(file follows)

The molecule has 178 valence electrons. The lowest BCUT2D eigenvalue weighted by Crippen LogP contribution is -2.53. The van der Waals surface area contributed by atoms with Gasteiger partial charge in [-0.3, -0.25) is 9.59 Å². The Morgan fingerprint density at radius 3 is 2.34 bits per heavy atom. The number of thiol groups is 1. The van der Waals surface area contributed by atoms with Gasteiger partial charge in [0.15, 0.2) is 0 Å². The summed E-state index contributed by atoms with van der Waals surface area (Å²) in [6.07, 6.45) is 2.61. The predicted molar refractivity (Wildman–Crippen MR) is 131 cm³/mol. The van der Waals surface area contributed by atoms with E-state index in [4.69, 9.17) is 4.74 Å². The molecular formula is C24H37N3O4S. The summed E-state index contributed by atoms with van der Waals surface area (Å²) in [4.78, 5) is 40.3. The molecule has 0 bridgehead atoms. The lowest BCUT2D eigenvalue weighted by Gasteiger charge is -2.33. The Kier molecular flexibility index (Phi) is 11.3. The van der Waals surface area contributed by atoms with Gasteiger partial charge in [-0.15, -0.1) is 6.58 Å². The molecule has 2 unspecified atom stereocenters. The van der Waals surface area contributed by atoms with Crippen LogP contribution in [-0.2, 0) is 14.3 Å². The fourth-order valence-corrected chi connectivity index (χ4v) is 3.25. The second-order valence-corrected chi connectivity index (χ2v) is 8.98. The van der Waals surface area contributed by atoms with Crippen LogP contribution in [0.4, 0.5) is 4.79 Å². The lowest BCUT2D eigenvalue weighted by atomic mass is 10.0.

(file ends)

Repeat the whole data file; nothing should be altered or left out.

The molecule has 178 valence electrons. The lowest BCUT2D eigenvalue weighted by Crippen LogP contribution is -2.53. The van der Waals surface area contributed by atoms with Gasteiger partial charge in [-0.3, -0.25) is 9.59 Å². The Morgan fingerprint density at radius 3 is 2.34 bits per heavy atom. The number of thiol groups is 1. The van der Waals surface area contributed by atoms with Gasteiger partial charge in [0.15, 0.2) is 0 Å². The summed E-state index contributed by atoms with van der Waals surface area (Å²) in [6.07, 6.45) is 2.61. The predicted molar refractivity (Wildman–Crippen MR) is 131 cm³/mol. The van der Waals surface area contributed by atoms with E-state index in [4.69, 9.17) is 4.74 Å². The molecular formula is C24H37N3O4S. The summed E-state index contributed by atoms with van der Waals surface area (Å²) in [4.78, 5) is 40.3. The molecule has 0 bridgehead atoms. The lowest BCUT2D eigenvalue weighted by Gasteiger charge is -2.33. The Kier molecular flexibility index (Phi) is 11.3. The van der Waals surface area contributed by atoms with Gasteiger partial charge in [-0.15, -0.1) is 6.58 Å². The molecule has 2 unspecified atom stereocenters. The van der Waals surface area contributed by atoms with Crippen LogP contribution in [-0.2, 0) is 14.3 Å². The fourth-order valence-corrected chi connectivity index (χ4v) is 3.25. The second-order valence-corrected chi connectivity index (χ2v) is 8.98. The van der Waals surface area contributed by atoms with Crippen LogP contribution in [0.4, 0.5) is 4.79 Å². The lowest BCUT2D eigenvalue weighted by atomic mass is 10.0.